Of greater interest, however, is how students in both cohorts construct mental models to explain, interrogate and resolve differences between health services descriptions in PBLs and that experienced in clinical placements. While this was a more frequent occurrence at UNic, 22.7% of SGUL students still notice differences often or very often.

 

Most of the time, students do not report that differences impact on their learning. However when it does, the reality is that only a minority of students in both sites find differences a positive stimulus for learning, encouraging higher order thinking and situational interest. This may relate to the intrinsic cognitive load already being high on the medical undergraduate curriculum (Merrienboer, 2010), leading to health service differences being perceived as an extraneous load; a challenge without opportunity. There is a greater pragmatism in UNic about the situation, despite the more limited opportunities for elaborating their knowledge of UK services open to them. 

Conclusion

Variations in health services in different countries are seen both as a key challenge in medical CCPs (Waterval, 2015) and an opportunity for the professional development of students (Leask, 2003). While there is the burden of dual curriculum requirements, internationalisation can prepare students for professional participation across national and cultural boundaries (Grant, 2013; Reid, 2004). The aspiration is that CCPs will educate a cadre of reflective practitioners that both accept that medicine is practiced a certain way in any one national context, but also bring creative thinking with a broader range of approaches for quality improvement of health services. This would require students to manage differing mental models of health services and employ higher order thinking when thinking about “how to get things done” in a particular health service context.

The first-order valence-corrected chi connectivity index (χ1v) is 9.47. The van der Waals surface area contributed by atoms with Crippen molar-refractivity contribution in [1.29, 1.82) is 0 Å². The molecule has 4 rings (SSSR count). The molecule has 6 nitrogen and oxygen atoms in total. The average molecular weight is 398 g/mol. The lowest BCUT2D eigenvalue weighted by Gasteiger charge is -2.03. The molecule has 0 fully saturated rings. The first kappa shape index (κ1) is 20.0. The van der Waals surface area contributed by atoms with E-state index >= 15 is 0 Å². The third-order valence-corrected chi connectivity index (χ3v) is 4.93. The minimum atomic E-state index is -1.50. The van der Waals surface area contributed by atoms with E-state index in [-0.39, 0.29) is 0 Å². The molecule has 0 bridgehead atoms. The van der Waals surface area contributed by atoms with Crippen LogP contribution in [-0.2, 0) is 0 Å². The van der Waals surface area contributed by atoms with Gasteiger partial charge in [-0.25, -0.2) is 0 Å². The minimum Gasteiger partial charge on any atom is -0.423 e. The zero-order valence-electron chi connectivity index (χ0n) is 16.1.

Early evaluation of the model used within this partnership for learning about health services demonstrates that most of the time the students are pragmatic, get on with learning, and are orientated to curricular outcomes. However, in terms of higher order aspirations for CCPs, only a minority of UNic students perceive differences as opportunities for learning. Personal communication from other CCP course directors also suggest that the enthusiasm of curriculum developers in CCPs are not always shared by the students (McCrorie, 2015; Polack, 2016)! More surprisingly, because health services are not uniform within the UK, findings from the qualitative data suggest that challenges around health services are shared by students on the home and host programme.